God, I wanted to ignore this so bad. It’s late, I slept about three hours last night, and I was in the minority who didn’t care for their debut much, so I wanted Seventeen‘s “Mansae” to be mediocre so I could just write some snarky Deep Reviews thing and hit the bed.
Unfortunately for my health, and fortunately for their careers (and Pledis Entertainment), “Mansae” was easily worthy of my (super important) time, as they arrived with a near flawless release.
Let’s start out with the negatives, which mainly revolve around the fact that I don’t know any of them besides Vernon and there are so goddamn many of them that it was difficult to keep track. More importantly, the music video concept was horribly cliched boy group stuff — oh wow, they all pursue a girl and act thirsty enough to be starring in a Gatorade commercial, how original!
But putting those relatively minor things aside, basically everything else worked. Unlike with Red Velvet‘s styling, I can now at least recognize some of the Seventeen members, even if it is ‘purple hair guy’ or ‘pink hair guy’ or ‘penis-part hair guy’ — it’s a start, which is important for nugus.
Of course, the song itself was particularly appealing thanks to a great chorus. Yes, the verses did their job effectively in that they carried the momentum of the song from hook to hook, and even the rap was workmanlike if not particularly notable. Clearly though, the star of the track was an amazing combo chorus of sorts, which was both addicting and infectious. The way they worked in a more traditional chorus as the pre-chorus before the chanting hook chorus of “mansae” came in was a clever way to effectively play both sides of the fence. Both parts had their own appeal and they ended up complimenting each other well, but it’s the put your hands up “mansae” repetition that will be easily remembered in the end. I can hear it rhythmically chanting in my head even as a type this, and I fear it may haunt me for months.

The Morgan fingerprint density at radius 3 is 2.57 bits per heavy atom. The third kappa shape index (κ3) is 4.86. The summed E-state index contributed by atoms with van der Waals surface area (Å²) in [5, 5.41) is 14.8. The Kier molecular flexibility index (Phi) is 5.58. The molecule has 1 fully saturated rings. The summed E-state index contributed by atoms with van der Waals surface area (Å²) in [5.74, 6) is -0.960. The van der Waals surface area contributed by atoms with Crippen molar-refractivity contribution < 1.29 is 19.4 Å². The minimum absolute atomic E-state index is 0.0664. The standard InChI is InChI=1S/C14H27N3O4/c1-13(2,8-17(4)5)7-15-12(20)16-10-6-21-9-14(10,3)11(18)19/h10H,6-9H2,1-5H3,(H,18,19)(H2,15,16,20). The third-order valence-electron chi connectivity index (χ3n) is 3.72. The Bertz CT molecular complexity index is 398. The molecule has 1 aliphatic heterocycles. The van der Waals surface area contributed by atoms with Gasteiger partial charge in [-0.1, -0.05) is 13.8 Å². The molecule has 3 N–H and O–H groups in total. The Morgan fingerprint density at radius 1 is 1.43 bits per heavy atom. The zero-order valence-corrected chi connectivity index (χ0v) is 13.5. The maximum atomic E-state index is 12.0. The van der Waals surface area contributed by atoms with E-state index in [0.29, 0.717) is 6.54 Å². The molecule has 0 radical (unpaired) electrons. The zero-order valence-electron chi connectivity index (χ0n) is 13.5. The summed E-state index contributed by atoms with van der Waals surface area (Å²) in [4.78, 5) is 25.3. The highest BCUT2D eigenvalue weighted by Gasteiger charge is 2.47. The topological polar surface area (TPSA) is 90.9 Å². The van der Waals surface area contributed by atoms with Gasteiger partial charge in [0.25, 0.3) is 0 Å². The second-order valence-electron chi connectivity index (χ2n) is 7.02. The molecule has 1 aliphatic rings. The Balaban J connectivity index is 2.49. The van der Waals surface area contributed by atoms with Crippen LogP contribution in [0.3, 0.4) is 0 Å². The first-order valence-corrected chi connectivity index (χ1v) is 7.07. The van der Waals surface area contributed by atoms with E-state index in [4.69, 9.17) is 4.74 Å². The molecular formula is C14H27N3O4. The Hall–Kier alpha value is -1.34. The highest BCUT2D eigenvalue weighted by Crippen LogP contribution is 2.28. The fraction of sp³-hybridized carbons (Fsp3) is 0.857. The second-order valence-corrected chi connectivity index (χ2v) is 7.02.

A bonus was that the rhythm they repeat “mansae” during that section reminded me a lot of the way DMX chanted in “Where The Hood At“, which makes for amazing potential mash-ups, and just imagining the comparison made me giddy and thus entertained me greatly in itself.
Arguably though, the track wasn’t even the most impressive part of this release, as every second the music video spent away from their choreography felt like a waste. This is one of those songs where they could’ve released a dance version as the final product, because I could easily watch just 3:27 worth of the energetic and visually appealing choreo instead of whatever lame “plot” was being shown.
Anyway, if the main complaint about a K-pop release is that it was a bit cliched, that’s how you know it was an overall rousing success. Not every boy group release can end up as complete as SHINee‘s “Married To The Music“, but Seventeen and “Mansae” were surprisingly and impressively within range.
Also, because this needs to be said, Vernon looks absolutely nothing like Leonardo DiCaprio. Koreans have been struck by whatever the opposite is of the blindness that afflicts white guys with yellow fever.